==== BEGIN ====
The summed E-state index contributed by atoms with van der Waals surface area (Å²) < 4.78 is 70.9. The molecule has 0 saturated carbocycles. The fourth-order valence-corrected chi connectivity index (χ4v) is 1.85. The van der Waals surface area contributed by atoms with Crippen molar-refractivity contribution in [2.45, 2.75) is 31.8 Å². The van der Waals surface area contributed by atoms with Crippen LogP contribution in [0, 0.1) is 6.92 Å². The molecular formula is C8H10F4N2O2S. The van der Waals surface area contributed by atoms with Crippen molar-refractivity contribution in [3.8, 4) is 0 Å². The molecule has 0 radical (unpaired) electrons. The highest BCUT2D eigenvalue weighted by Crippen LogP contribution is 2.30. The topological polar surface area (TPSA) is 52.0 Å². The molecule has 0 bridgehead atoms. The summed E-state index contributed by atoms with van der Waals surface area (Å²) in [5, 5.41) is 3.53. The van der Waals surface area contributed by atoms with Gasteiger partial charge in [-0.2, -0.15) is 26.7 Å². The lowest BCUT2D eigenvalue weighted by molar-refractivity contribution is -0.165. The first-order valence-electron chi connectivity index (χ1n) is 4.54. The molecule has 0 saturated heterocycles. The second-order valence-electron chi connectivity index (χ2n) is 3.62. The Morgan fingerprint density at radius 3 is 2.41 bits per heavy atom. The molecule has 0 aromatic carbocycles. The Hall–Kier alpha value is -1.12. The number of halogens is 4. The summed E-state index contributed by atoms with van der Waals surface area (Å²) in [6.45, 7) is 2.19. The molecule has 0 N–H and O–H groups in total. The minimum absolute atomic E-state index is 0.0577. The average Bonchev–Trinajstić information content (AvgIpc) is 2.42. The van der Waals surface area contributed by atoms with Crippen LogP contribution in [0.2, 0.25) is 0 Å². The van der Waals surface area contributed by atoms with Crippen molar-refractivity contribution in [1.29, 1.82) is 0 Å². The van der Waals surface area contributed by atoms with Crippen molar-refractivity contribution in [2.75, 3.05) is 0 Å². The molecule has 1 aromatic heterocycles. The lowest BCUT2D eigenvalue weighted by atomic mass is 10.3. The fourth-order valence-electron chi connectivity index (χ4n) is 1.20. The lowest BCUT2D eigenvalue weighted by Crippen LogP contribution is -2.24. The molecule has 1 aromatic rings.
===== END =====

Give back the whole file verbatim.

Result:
The summed E-state index contributed by atoms with van der Waals surface area (Å²) < 4.78 is 70.9. The molecule has 0 saturated carbocycles. The fourth-order valence-corrected chi connectivity index (χ4v) is 1.85. The van der Waals surface area contributed by atoms with Crippen molar-refractivity contribution in [2.45, 2.75) is 31.8 Å². The van der Waals surface area contributed by atoms with Crippen LogP contribution in [0, 0.1) is 6.92 Å². The molecular formula is C8H10F4N2O2S. The van der Waals surface area contributed by atoms with Crippen molar-refractivity contribution in [3.8, 4) is 0 Å². The molecule has 0 radical (unpaired) electrons. The highest BCUT2D eigenvalue weighted by Crippen LogP contribution is 2.30. The topological polar surface area (TPSA) is 52.0 Å². The molecule has 0 bridgehead atoms. The summed E-state index contributed by atoms with van der Waals surface area (Å²) in [5, 5.41) is 3.53. The van der Waals surface area contributed by atoms with Gasteiger partial charge in [-0.2, -0.15) is 26.7 Å². The lowest BCUT2D eigenvalue weighted by molar-refractivity contribution is -0.165. The first-order valence-electron chi connectivity index (χ1n) is 4.54. The molecule has 0 saturated heterocycles. The second-order valence-electron chi connectivity index (χ2n) is 3.62. The Morgan fingerprint density at radius 3 is 2.41 bits per heavy atom. The molecule has 0 aromatic carbocycles. The Hall–Kier alpha value is -1.12. The number of halogens is 4. The summed E-state index contributed by atoms with van der Waals surface area (Å²) in [6.45, 7) is 2.19. The molecule has 0 N–H and O–H groups in total. The minimum absolute atomic E-state index is 0.0577. The average Bonchev–Trinajstić information content (AvgIpc) is 2.42. The van der Waals surface area contributed by atoms with Crippen LogP contribution in [0.2, 0.25) is 0 Å². The van der Waals surface area contributed by atoms with Crippen molar-refractivity contribution in [1.29, 1.82) is 0 Å². The van der Waals surface area contributed by atoms with Crippen molar-refractivity contribution in [2.75, 3.05) is 0 Å². The molecule has 1 aromatic heterocycles. The lowest BCUT2D eigenvalue weighted by atomic mass is 10.3. The fourth-order valence-electron chi connectivity index (χ4n) is 1.20. The lowest BCUT2D eigenvalue weighted by Crippen LogP contribution is -2.24. The molecule has 1 aromatic rings.